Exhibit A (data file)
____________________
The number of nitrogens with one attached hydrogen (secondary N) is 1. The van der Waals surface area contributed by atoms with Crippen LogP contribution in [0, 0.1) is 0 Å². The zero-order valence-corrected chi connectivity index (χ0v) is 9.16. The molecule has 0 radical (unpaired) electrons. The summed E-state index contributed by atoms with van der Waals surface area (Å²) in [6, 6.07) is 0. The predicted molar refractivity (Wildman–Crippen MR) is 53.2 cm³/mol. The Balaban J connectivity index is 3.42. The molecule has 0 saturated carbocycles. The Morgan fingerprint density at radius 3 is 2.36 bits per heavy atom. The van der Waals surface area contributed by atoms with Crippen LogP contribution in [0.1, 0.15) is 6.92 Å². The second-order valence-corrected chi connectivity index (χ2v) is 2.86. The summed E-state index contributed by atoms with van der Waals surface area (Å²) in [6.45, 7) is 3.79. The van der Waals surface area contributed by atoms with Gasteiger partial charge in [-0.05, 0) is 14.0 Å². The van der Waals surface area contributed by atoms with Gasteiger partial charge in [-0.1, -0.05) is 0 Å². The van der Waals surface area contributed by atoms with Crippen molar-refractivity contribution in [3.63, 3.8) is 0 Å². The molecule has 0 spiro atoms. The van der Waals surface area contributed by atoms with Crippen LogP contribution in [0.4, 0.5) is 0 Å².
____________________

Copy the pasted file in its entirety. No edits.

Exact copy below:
The number of nitrogens with one attached hydrogen (secondary N) is 1. The van der Waals surface area contributed by atoms with Crippen LogP contribution in [0, 0.1) is 0 Å². The zero-order valence-corrected chi connectivity index (χ0v) is 9.16. The molecule has 0 radical (unpaired) electrons. The summed E-state index contributed by atoms with van der Waals surface area (Å²) in [6, 6.07) is 0. The predicted molar refractivity (Wildman–Crippen MR) is 53.2 cm³/mol. The Balaban J connectivity index is 3.42. The molecule has 0 saturated carbocycles. The Morgan fingerprint density at radius 3 is 2.36 bits per heavy atom. The van der Waals surface area contributed by atoms with Crippen LogP contribution in [0.1, 0.15) is 6.92 Å². The second-order valence-corrected chi connectivity index (χ2v) is 2.86. The summed E-state index contributed by atoms with van der Waals surface area (Å²) in [6.45, 7) is 3.79. The van der Waals surface area contributed by atoms with Gasteiger partial charge in [-0.05, 0) is 14.0 Å². The van der Waals surface area contributed by atoms with Gasteiger partial charge in [-0.1, -0.05) is 0 Å². The van der Waals surface area contributed by atoms with Crippen molar-refractivity contribution in [3.63, 3.8) is 0 Å². The molecule has 0 spiro atoms. The van der Waals surface area contributed by atoms with Crippen LogP contribution in [0.4, 0.5) is 0 Å².